“It never felt right that I shouldn’t be able to live in the Community,” Marilyn Saviola, ICS Senior VP for Advocacy and the Women’s Health Access Project, told Independence Radio host Stephanie Wallace. “If I wanted to have a life, if I wanted to do things, I would have to fight for them. I knew that.”
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Marilyn, who has been quadriplegic and dependent on a ventilator since she contracted polio at age 10, has been fighting for her rights and for those of all people with disabilities for a long time, including for the right to live in the community in as accessible an environment as possible.
It may seem odd, then, to know that, as a young woman, she chose to live at Goldwater Memorial Hospital, a long-term care rehabilitation facility on Roosevelt Island, rather than stay with her parents in the Bronx. “My world was constantly shrinking,” Marilyn says, “to the point where I made an intellectual, emotional decision to live at Goldwater rather than to live at home—which is so contrary to the mores of our society. You’re supposed to be home.”
But it was at Goldwater where Marilyn first began to develop a strong impulse toward independence and the skills to demand and win it. She explains, “I wanted to go to college and there was no way in hell I could go to college if I couldn’t get in and out of my house.” At least Goldwater was wheelchair accessible. Still, Marilyn had to exert a great deal of will to make the institution a suitable base from which to realize her ambitions.
Educated for Independence
Forced as a child to be educated at home in a city program that gave her minimal time with teachers, Marilyn says, “I wanted to go to college, but I wasn’t learning.” When she first applied for college, she was denied vocational rehab funds.
“They said I was too disabled and I’d never work,” she says. “They said ‘get a college that would accept you,’ so I got accepted into LIU [Long Island University]. Then they said, ‘well, she’s too disabled. She’s not going to be able to do it.’ I wrote to Senator [Jacob] Javits—that’s how far back we’re going—and said to him, ‘I’m being denied this, I want the chance to try.’ So they gave me a year’s probation. If I could maintain a C or better grade point average, they would pay for it. And I did, and they did.”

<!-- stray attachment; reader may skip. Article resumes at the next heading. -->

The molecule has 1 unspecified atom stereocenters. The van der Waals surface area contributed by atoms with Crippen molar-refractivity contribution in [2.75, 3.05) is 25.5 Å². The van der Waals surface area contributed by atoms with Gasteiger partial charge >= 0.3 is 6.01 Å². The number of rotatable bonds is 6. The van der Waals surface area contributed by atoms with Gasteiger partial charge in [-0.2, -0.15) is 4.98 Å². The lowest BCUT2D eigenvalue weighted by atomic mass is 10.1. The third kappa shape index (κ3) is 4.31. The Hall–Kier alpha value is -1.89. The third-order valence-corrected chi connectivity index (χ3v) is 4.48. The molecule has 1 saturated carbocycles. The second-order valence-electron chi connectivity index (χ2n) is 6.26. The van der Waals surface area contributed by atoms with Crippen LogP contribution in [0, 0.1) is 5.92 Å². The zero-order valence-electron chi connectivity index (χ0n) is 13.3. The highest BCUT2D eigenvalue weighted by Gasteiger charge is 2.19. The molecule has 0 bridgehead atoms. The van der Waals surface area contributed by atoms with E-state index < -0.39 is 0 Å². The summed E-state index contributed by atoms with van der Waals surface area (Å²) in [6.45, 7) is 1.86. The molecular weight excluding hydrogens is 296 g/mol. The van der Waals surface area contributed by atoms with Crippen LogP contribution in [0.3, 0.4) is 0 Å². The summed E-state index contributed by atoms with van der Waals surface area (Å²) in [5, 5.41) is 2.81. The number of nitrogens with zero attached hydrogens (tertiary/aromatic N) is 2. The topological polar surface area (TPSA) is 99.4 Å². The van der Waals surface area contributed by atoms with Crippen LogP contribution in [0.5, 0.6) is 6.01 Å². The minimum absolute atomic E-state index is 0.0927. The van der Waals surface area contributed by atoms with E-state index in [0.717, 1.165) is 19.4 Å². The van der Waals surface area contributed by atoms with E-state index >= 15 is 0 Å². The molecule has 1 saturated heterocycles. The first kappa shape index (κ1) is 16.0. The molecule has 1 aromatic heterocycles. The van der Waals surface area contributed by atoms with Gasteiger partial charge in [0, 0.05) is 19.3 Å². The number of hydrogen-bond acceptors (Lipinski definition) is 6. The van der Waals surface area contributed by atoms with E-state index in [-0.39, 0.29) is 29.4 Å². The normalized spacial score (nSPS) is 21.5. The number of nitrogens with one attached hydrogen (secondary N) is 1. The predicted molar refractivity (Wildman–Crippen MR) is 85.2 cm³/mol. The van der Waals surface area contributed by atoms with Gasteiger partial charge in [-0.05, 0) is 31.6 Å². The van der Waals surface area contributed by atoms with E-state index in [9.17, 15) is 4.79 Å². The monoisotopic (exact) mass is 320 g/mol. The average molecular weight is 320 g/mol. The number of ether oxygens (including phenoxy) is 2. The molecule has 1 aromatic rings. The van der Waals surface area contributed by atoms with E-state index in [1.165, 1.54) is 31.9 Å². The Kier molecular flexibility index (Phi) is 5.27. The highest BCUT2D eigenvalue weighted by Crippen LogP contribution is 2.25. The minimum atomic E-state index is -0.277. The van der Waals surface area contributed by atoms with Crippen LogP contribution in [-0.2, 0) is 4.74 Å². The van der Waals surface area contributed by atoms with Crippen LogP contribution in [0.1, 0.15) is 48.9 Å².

At Goldwater, Marilyn had a peer group of people 18 to 35 who, like her, were expecting to leave the hospital someday, after college or vocational rehab, to go back into the community and become productive citizens. “They developed a special unit called the young adult unit. The nursing staff, the nurse’s aides, were handpicked. They didn’t wear uniforms. We had a ‘house mother’ and a regular recreation person and social worker—everyone handpicked.”
Marilyn and her cohorts at Goldwater agitated for a different approach to hospital hours. Rather than everyone being put to bed and woken up at the same time for the convenience of the nursing staff, the members of the young adult unit were allowed to stay up if they needed to study or work on a paper. If they needed to make an early class, they would be prepared for the day by the night shift. Marilyn describes the creation of the unit and its accommodating rules as “a political achievement.”
“Then they decided to staff it with regular nurses—to move out the staff who were on the unit—because we were getting ‘too uppity,’” Marilyn says, adding by way of explanation, “It was the Sixties.” Marilyn organized a demonstration to protest the changes. “We had a sit-in in the lobby of the hospital,” Marilyn recalls. “We stopped it. I think that was my first real victory…. It was the first time I realized that you could really have power if you work together.”